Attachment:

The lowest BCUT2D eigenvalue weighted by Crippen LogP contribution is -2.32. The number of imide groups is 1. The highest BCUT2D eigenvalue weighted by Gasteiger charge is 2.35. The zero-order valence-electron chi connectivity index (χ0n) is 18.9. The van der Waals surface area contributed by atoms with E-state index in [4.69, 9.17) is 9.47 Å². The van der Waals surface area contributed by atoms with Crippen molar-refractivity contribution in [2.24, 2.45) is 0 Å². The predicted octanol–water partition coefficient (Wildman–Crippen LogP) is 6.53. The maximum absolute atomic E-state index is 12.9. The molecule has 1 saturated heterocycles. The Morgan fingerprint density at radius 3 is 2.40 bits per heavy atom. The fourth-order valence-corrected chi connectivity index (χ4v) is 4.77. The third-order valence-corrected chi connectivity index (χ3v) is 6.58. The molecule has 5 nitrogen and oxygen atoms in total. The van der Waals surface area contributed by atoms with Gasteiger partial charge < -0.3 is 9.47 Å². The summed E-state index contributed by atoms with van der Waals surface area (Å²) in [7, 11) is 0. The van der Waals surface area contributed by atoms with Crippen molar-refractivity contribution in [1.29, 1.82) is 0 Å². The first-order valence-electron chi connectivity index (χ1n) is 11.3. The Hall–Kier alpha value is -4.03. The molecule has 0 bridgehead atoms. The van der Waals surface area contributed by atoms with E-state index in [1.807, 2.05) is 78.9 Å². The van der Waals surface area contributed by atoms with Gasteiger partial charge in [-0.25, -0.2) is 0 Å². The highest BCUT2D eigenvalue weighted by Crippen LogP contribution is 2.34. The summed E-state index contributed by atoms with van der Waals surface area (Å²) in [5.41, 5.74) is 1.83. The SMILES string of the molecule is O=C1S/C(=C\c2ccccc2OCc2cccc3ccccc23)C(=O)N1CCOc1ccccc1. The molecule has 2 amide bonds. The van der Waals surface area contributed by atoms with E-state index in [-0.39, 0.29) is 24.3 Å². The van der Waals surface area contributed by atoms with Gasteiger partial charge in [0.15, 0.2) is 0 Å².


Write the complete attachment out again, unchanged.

The lowest BCUT2D eigenvalue weighted by Crippen LogP contribution is -2.32. The number of imide groups is 1. The highest BCUT2D eigenvalue weighted by Gasteiger charge is 2.35. The zero-order valence-electron chi connectivity index (χ0n) is 18.9. The van der Waals surface area contributed by atoms with E-state index in [4.69, 9.17) is 9.47 Å². The van der Waals surface area contributed by atoms with Crippen molar-refractivity contribution in [2.24, 2.45) is 0 Å². The predicted octanol–water partition coefficient (Wildman–Crippen LogP) is 6.53. The maximum absolute atomic E-state index is 12.9. The molecule has 1 saturated heterocycles. The Morgan fingerprint density at radius 3 is 2.40 bits per heavy atom. The fourth-order valence-corrected chi connectivity index (χ4v) is 4.77. The third-order valence-corrected chi connectivity index (χ3v) is 6.58. The molecule has 5 nitrogen and oxygen atoms in total. The van der Waals surface area contributed by atoms with Gasteiger partial charge < -0.3 is 9.47 Å². The summed E-state index contributed by atoms with van der Waals surface area (Å²) in [7, 11) is 0. The van der Waals surface area contributed by atoms with Crippen molar-refractivity contribution in [1.29, 1.82) is 0 Å². The first-order valence-electron chi connectivity index (χ1n) is 11.3. The Hall–Kier alpha value is -4.03. The molecule has 0 bridgehead atoms. The van der Waals surface area contributed by atoms with E-state index in [1.807, 2.05) is 78.9 Å². The van der Waals surface area contributed by atoms with Gasteiger partial charge in [-0.25, -0.2) is 0 Å². The highest BCUT2D eigenvalue weighted by Crippen LogP contribution is 2.34. The summed E-state index contributed by atoms with van der Waals surface area (Å²) in [5.41, 5.74) is 1.83. The SMILES string of the molecule is O=C1S/C(=C\c2ccccc2OCc2cccc3ccccc23)C(=O)N1CCOc1ccccc1. The molecule has 2 amide bonds. The van der Waals surface area contributed by atoms with E-state index in [-0.39, 0.29) is 24.3 Å². The van der Waals surface area contributed by atoms with Gasteiger partial charge in [0.15, 0.2) is 0 Å².